My View From The Country

It’s Bigger, But Angus Shares Much With Its Smaller Counterparts

Even with all the new technologies available today, the cattle business is one where family and kids are still the top priorities for most operations.

While attending the recent American Angus Association (AAA) annual convention in Louisville, I had the chance to review some current breed stats. I was amazed by what they depict, not only about the breed but the industry.

First off, most of us are familiar with the claim that the professional lifetime of an average purebred breeder is only seven years. And because the seedstock business tends to be 3-5 times as capital-intensive as commercial production, it’s not surprising that seedstock herds on average are smaller than commercial operations.

I found that the membership demographics of AAA are not only similar to those of other breed associations but almost all cattle membership organizations. They all seem to share the dynamic of the vast majority of members being relatively small in size, while the large operations are statistically small, but represent a large percentage of the inventory.

In AAA’s case, 65% of its members registered less than 11 head, but that same 65% only accounted for about 11% of the cattle registered. On the other end of the spectrum, only 4% of the membership registered more than 99 head, but they represent 46% of all the cattle registered in the last fiscal year. The top 9% of the membership registered 63% of the cattle.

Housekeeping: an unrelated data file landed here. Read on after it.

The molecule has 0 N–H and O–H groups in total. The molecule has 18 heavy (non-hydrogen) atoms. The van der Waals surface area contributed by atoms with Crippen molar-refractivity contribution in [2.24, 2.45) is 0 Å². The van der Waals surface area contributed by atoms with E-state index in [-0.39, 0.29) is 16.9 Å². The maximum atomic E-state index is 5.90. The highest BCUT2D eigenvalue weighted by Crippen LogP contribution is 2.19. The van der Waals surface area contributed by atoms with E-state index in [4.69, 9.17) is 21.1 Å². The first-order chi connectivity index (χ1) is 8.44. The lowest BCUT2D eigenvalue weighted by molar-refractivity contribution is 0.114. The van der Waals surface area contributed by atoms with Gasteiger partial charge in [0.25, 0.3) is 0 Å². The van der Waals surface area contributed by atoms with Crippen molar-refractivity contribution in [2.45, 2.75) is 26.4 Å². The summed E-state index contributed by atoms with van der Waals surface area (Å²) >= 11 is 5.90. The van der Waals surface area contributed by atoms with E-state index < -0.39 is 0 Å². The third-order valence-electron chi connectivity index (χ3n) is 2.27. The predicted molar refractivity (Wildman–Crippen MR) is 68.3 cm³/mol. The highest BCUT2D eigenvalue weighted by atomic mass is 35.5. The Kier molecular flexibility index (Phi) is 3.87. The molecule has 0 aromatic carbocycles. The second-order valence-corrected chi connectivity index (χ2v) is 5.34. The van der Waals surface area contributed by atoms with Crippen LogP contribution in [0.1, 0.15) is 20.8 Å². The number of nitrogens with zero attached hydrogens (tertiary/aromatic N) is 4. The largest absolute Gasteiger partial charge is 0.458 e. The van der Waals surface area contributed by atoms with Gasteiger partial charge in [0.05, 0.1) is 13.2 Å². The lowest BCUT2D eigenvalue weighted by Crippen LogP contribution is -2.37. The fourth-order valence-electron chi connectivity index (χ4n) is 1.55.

I’ve always felt that the policy differences between two groups like AAA and the overall beef industry is overstated. After all, theoretically, what’s good for the Angus breed should be good for large or small producers alike. And what is good for the cattle industry should be good for small and large producers, tool. As JFK once said, “a rising tide raises all boats.” Still, there is inevitably tension between these demographic groups.

Technology is transforming the business. Registrations overall were down for the year as the industry continues to consolidate. However, just over 10% of registrations were the result of embryo transfer, while 52.2% of the calves registered were the result of artificial insemination.

In addition, the amount of data now being incorporated into the national genetic evaluation program is staggering, as it includes records on more than 20 million head of cattle! While ultrasound was revolutionary just a couple decades ago, now it’s DNA, and more than 100,000 DNA samples were processed by AAA last year – double what it was the previous year.

 

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I remember when AAA rolled out its computer program geared to helping producers collect their data and transmit it electronically. Today, more than half of the membership is using the Angus App on their smartphones. And where new EPDs once were calculated every six months, they’re now run on a weekly basis.

Public relations and communications are vital to any organization, but the primary means of communication used to be a monthly print magazine. AAA now has a TV show, a radio show, is all over social media, and utilizes YouTube and live streaming of cattle events all over the U.S. Today’s world demands to be connected and informed on almost a real-time basis, and the electronic media not only makes this communication more timely, but even more personalized.

But even with all the new technologies, this remains a people business. Family and kids are still the top priorities and the primary focus for so many operations.